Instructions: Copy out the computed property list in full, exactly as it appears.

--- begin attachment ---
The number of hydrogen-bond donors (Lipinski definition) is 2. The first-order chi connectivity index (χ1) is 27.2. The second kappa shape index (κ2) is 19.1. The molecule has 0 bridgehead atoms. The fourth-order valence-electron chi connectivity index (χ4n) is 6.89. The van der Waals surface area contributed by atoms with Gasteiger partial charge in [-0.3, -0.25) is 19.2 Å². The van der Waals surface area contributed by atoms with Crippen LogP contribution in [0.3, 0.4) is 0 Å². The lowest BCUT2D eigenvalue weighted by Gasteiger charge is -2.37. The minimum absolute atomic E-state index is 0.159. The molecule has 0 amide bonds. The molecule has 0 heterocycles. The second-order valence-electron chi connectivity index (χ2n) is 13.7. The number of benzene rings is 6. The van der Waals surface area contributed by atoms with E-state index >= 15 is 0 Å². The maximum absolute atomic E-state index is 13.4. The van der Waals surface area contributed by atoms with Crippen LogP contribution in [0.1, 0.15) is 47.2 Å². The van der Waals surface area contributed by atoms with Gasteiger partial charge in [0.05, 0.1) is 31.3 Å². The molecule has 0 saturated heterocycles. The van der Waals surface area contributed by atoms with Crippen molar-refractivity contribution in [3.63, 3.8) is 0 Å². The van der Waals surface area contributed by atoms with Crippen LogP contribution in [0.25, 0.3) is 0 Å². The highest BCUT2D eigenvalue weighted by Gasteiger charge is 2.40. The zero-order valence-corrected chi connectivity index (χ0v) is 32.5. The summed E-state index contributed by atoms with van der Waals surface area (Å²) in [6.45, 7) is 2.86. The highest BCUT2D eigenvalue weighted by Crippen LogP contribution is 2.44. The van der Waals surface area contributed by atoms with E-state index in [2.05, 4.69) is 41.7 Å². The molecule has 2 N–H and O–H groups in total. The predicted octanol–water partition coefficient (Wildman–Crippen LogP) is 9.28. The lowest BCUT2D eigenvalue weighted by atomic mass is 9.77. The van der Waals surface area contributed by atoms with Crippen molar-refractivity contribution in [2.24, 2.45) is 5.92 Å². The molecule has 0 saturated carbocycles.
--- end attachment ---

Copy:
The number of hydrogen-bond donors (Lipinski definition) is 2. The first-order chi connectivity index (χ1) is 27.2. The second kappa shape index (κ2) is 19.1. The molecule has 0 bridgehead atoms. The fourth-order valence-electron chi connectivity index (χ4n) is 6.89. The van der Waals surface area contributed by atoms with Gasteiger partial charge in [-0.3, -0.25) is 19.2 Å². The van der Waals surface area contributed by atoms with Crippen LogP contribution in [0.3, 0.4) is 0 Å². The lowest BCUT2D eigenvalue weighted by Gasteiger charge is -2.37. The minimum absolute atomic E-state index is 0.159. The molecule has 0 amide bonds. The molecule has 0 heterocycles. The second-order valence-electron chi connectivity index (χ2n) is 13.7. The number of benzene rings is 6. The van der Waals surface area contributed by atoms with E-state index >= 15 is 0 Å². The maximum absolute atomic E-state index is 13.4. The van der Waals surface area contributed by atoms with Crippen LogP contribution in [0.1, 0.15) is 47.2 Å². The van der Waals surface area contributed by atoms with Gasteiger partial charge in [0.05, 0.1) is 31.3 Å². The molecule has 0 saturated heterocycles. The van der Waals surface area contributed by atoms with Crippen molar-refractivity contribution in [3.63, 3.8) is 0 Å². The van der Waals surface area contributed by atoms with Crippen LogP contribution in [0.25, 0.3) is 0 Å². The highest BCUT2D eigenvalue weighted by Gasteiger charge is 2.40. The zero-order valence-corrected chi connectivity index (χ0v) is 32.5. The summed E-state index contributed by atoms with van der Waals surface area (Å²) in [6.45, 7) is 2.86. The highest BCUT2D eigenvalue weighted by Crippen LogP contribution is 2.44. The van der Waals surface area contributed by atoms with E-state index in [2.05, 4.69) is 41.7 Å². The molecule has 2 N–H and O–H groups in total. The predicted octanol–water partition coefficient (Wildman–Crippen LogP) is 9.28. The lowest BCUT2D eigenvalue weighted by atomic mass is 9.77. The van der Waals surface area contributed by atoms with Crippen molar-refractivity contribution in [2.24, 2.45) is 5.92 Å². The molecule has 0 saturated carbocycles.